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1vol according to nature Antoninus Pius art thou Bishop Butler Blue and gold body cause Christians Commodus conformable consider constitution daemon death deity Dion Cassius divinity dost thou earth Edition emperor Epictetus Euripides Eusebius evil exist fame formed by nature Gataker give gods Greek Hadrian harm Heraclitus Illustrated intelligence justice kind labor letter look lvol man's nature manner matter means Melitene Nearly Ready ninus notion observe opinion pain passage philosophy Plato pleasure Poems Poetical Portrait Quadi rational animal reason religion remember Rescript Roman ruling faculty says sense social Socrates soul speak Stoic substance Suidas things which happen thou art thou dost thou hast thou shalt thou shouldst thou wilt thoughts thy duty thy mind thy power thyself Ticknor and Fields tion Trajan tranquillity translated trouble truth universal nature Valesius Verus virtue whole wilt thou word wrong Zeus
Page 55 - But the only distinct meaning of that word is stated, fixed, or settled; since what is natural, as much requires and presupposes an intelligent agent to render it so, ie to effect it continually or at stated times, as what is supernatural or miraculous does to effect it for once. And from hence it must follow, that persons...
Page 50 - What then is that which is able to conduct a man ? One thing, and only one, philosophy. But this consists in keeping the daemon within a man free from violence and unharmed, superior to pains and pleasures, doing nothing without a purpose, nor yet falsely and with hypocrisy, not feeling the need of another man's doing or not doing anything...
Page 13 - I was not hurried into any offence against any of them, though I had a disposition which, if opportunity had offered, might have led me to do something of this kind; but, through their favour, there never was such a concurrence of circumstances as put me to the trial.
Page 136 - Everything harmonizes with me which is harmonious to thee, O Universe. Nothing for me is too early nor too late, which is in due time for thee. Everything is fruit to me which thy seasons bring, O Nature: from thee are all things, in thee are all things, to thee all things return.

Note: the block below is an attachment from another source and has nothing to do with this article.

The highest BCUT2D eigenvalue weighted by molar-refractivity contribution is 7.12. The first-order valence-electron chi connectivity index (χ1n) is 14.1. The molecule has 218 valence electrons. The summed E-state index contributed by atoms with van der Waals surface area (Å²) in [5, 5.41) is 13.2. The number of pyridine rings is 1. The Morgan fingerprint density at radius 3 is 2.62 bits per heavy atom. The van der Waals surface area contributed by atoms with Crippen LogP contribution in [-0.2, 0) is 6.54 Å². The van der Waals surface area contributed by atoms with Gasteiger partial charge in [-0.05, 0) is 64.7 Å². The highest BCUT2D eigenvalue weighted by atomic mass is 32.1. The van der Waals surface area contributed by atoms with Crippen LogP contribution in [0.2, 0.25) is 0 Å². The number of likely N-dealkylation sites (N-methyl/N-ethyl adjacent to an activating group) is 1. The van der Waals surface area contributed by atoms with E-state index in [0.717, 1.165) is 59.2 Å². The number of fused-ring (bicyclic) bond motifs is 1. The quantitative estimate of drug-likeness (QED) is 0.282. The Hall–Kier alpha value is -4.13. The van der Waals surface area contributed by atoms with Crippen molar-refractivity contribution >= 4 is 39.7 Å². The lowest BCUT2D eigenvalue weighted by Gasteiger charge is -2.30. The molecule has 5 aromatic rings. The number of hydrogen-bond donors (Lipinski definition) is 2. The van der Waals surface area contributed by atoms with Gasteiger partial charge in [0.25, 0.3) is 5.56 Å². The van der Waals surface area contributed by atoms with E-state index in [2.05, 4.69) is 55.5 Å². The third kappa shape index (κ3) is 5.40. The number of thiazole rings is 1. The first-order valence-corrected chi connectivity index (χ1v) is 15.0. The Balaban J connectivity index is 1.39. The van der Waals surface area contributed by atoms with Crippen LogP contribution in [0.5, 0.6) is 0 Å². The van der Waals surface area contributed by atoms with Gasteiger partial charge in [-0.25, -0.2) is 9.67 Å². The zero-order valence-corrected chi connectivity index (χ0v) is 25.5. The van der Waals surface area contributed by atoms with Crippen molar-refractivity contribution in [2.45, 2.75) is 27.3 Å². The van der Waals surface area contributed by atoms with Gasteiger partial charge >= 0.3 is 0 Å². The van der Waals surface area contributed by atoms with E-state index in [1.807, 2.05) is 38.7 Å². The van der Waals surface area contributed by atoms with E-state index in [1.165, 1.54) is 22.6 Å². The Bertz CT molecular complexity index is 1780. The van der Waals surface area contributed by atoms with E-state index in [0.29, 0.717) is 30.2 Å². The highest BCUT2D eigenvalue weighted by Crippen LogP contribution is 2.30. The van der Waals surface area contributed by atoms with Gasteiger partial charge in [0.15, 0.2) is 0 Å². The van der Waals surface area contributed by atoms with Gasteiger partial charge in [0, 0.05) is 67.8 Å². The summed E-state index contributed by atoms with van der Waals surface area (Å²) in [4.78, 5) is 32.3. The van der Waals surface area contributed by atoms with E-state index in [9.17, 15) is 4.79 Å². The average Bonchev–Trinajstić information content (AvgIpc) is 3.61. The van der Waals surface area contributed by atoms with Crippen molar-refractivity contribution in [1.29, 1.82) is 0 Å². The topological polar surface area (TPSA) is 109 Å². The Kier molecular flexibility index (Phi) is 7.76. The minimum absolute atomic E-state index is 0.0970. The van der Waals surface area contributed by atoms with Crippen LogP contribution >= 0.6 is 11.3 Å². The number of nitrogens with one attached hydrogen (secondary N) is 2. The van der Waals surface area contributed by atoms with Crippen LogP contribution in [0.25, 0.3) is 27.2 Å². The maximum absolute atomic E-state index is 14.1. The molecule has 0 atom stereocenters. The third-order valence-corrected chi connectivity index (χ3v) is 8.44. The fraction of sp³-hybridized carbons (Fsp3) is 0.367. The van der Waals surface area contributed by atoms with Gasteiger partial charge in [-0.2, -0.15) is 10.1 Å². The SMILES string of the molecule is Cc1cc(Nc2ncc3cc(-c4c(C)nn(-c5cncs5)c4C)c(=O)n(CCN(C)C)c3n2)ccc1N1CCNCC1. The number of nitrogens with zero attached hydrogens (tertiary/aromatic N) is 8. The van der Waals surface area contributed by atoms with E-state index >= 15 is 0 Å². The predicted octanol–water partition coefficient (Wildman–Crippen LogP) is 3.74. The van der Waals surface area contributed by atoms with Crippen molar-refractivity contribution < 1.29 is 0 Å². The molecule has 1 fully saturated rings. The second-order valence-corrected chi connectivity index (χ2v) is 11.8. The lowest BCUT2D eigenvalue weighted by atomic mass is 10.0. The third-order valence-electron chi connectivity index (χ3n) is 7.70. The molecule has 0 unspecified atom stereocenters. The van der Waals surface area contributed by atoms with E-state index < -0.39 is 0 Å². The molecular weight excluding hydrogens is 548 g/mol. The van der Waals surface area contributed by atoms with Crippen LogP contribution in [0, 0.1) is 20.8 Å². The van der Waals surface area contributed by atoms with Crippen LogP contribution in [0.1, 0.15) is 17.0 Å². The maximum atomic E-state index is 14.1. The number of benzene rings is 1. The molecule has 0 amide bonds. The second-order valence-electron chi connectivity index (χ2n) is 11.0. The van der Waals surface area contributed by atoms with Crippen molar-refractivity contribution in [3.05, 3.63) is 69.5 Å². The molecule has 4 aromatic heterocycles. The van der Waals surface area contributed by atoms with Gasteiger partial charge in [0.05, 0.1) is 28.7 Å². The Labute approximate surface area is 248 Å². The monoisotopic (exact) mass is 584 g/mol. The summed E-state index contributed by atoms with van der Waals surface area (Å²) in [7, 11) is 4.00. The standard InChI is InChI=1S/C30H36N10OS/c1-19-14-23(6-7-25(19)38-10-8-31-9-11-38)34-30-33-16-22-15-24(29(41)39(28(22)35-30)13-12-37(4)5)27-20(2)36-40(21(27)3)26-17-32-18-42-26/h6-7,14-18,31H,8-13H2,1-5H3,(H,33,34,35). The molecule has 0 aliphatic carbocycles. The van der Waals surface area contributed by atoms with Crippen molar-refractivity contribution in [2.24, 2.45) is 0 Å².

Page 159 - Such as are thy habitual thoughts, such also will be the character of thy mind ; for the soul is dyed by the thoughts. Dye it then with a continuous series of such thoughts as these : for instance, that where a man can live, there he can also live well.
Page 88 - From my mother, piety and beneficence, and abstinence, not only from evil deeds, but even from evil thoughts; and further, simplicity in my way of living, far removed from the habits of the rich. 4. From my great-grandfather, not to have frequented public schools, and to have had good teachers at home, and to know that on such things a man should spend liberally.
Page 278 - What a soul that is which is ready, if at any moment it must be separated from the body, and ready either to be extinguished or dispersed or continue to exist ; but so that this readiness comes from a man's own judgment, not from mere obstinacy, as with the Christians, but considerately and with dignity and in a way to persuade another, without tragic show.
Page 195 - A scowling look is altogether unnatural; when it is often assumed,2 the result is that all comeliness dies away, and at last is so completely extinguished that it cannot be again lighted up at all. Try to conclude from this very fact that it is contrary to reason. For if even the perception of doing wrong shall depart, what reason is there for living any longer? 25 Nature which governs the whole will soon change all things which thou seest, and out of their substance will make other things, and again...
Page 185 - When thou wishest to delight thyself, think of the virtues of those who live with thee ; for instance, the activity of one, and the modesty of another, and the liberality of a third, and some other good quality of a fourth. For nothing delights so much as the examples of the virtues, when they are exhibited in the morals of those who live with us and present themselves in abundance, as far as is possible. Wherefore we must keep them before us.
... The Emperor Marcus Antoninus, His Conversation with Himself, 1701; The Thoughts of the Emperor M. Aurelius Antoninus, 1862 (tr. by George Long) ...